Taking action on smoking and health
Organisations signing the Charter are asked to pledge actions towards the 2034 tobacco-free goal.
Charter commitments are unique and based on an organisation's capacity for action, sector, area of expertise and the needs of the communities they work with. You can pledge your support online today.
Below you will find information about each of the Charter principles and examples of how Charter supporters are helping work towards a tobacco-free generation. For more Charter news see the Charter Highlights page.
Something to share?
Do you have piece of work that supports one (or more) of the Charter principles? Please let us know about it, we can provide recognition for your organisation through these webpages and our Charter Awards.
Contact email@example.com or call 0131 225 4725 and ask for the Charter Coordinator.
Smoking affects the fertility of both men and women and can increase the risk of birth defects, pre-term delivery, stillbirth and low birth weight. To ensure that healthy babies are born into a safe environment, parents can be supported to quit and encouraged to avoid exposure to second-hand smoke before and during pregnancy. Even smoking earlier in life or having parents and grandparents who have smoked may affect both the short and long term health of a baby. We need to break the cycle of the generational harms caused by tobacco.
Family, friends, employers and maternity services can protect babies from the effects of tobacco by not smoking around pregnant women, promoting smoke-free cars, homes and work environments and providing smoke-free guidance and standards as a part of routine healthcare.
Young children are more vulnerable to the harmful effects of second-hand smoke because they breathe faster, their lungs are still developing and they can’t move away from smoky environments. They may also absorb smoke residue sticking to the toys and fabrics they put in their mouths.
To protect children and young people from second-hand smoke, parents and carers can make their homes and cars smoke-free and ask others not to smoke when there are children around. Family support services and nurseries can be advocates for smoke-free homes and ensure that their facilities and grounds are smoke-free to help provide a healthy environment for young children.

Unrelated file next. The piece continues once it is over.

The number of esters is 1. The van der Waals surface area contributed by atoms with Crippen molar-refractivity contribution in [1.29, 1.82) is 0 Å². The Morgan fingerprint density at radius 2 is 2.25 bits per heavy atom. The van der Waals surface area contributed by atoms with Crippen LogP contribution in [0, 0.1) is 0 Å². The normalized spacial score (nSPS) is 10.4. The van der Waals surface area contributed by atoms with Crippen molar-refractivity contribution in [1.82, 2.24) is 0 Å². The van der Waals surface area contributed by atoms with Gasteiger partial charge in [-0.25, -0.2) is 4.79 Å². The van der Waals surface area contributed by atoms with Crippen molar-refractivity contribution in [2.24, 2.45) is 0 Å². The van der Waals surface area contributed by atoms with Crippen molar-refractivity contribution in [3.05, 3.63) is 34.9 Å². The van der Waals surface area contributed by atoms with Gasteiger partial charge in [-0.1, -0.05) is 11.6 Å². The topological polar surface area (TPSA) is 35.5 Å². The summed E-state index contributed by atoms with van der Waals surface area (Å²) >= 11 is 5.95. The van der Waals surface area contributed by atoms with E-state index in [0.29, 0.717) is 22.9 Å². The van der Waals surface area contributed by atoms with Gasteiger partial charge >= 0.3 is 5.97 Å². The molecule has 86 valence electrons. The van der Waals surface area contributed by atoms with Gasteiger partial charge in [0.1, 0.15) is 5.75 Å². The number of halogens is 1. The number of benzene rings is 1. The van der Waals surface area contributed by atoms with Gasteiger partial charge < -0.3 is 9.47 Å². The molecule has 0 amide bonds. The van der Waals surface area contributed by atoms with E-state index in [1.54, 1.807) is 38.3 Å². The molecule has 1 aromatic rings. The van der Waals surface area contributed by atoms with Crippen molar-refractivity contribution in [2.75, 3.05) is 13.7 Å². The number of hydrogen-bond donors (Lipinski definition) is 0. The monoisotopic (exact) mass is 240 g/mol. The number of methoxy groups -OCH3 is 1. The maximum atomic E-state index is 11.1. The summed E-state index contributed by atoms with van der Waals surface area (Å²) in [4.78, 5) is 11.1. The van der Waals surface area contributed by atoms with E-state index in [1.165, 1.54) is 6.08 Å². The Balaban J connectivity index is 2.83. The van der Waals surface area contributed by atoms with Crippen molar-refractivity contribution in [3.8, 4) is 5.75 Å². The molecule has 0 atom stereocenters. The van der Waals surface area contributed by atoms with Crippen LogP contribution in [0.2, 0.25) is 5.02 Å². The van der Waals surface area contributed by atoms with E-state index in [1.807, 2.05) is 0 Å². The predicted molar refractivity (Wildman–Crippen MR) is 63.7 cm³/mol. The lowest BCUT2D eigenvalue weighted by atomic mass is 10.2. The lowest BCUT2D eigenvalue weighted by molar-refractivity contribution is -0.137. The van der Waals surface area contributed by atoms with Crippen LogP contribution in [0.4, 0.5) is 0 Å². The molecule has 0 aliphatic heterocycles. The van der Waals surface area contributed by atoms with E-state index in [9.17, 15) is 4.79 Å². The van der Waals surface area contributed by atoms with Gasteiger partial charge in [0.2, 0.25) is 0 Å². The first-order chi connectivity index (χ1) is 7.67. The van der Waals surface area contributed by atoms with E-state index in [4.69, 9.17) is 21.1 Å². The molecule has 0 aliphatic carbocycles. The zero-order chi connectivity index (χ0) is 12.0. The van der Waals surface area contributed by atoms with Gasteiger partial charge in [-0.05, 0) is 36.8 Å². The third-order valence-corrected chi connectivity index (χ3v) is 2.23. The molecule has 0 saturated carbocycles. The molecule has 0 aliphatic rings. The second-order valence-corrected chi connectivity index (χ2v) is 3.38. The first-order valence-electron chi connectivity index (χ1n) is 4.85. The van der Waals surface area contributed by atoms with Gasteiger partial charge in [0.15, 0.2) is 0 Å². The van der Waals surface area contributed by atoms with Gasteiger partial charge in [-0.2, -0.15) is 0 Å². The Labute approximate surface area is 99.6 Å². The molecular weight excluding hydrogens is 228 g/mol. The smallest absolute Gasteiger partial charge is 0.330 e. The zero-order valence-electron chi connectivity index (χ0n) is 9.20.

The environment in which children grow up, smoke-free or not, strongly influences whether or not they are likely to become smokers when they are older.
Environments like playgrounds, schools and homes that are smoke-free and free from second-hand smoke encourage a tobacco-free culture for children to grow up in, making it less likely that they themselves will become smokers when they grow up.
The Clean Air Campus approach taken by Dundee & Angus College aimed to reclaim outdoor space for everyone’s use, free from cigarette smoke. They took practical steps across campus to bring about positive changes. Read more about that process here.
Providing young people with knowledge of the harmful effects of tobacco will help them to make healthy choices regarding tobacco use.
Everybody can advocate for a smoke-free generation by acting as positive role models and speaking with children about the harms caused by tobacco. In a co-ordinated effort with the community, schools and youth work organisations can provide evidence-based activities on tobacco to promote a healthy approach to tobacco issues. With this information, children can be confident advocates for smoke-free choices
Tobacco manufacturers are part of a multi-billion pound industry which uses its influence to deliberately block efforts to regulate or restrict the supply and promotion of tobacco. In an effort to prevent big companies from influencing young people through subtle marketing, controls on tobacco packaging and enforcement of age-related sales regulations have been put in place, but more can be done.
Two-thirds of smokers begin to smoke before they are legally allowed to buy tobacco at age eighteen. For those young people who start smoking at an early age, stop-smoking support specially designed for them should be offered in order to help them quit. Support in their own community can make it more likely that a young person will stop smoking.
Action on Smoking & Health (Scotland) (ASH Scotland) is a registered Scottish charity (SC 010412) and a company limited by guarantee(Scottish company no 141711). The registered office is 8 Frederick Street, Edinburgh EH2 2HB.
ASH Scotland acknowledges with thanks the support of the British Heart Foundation and the Scottish Government in developing our website.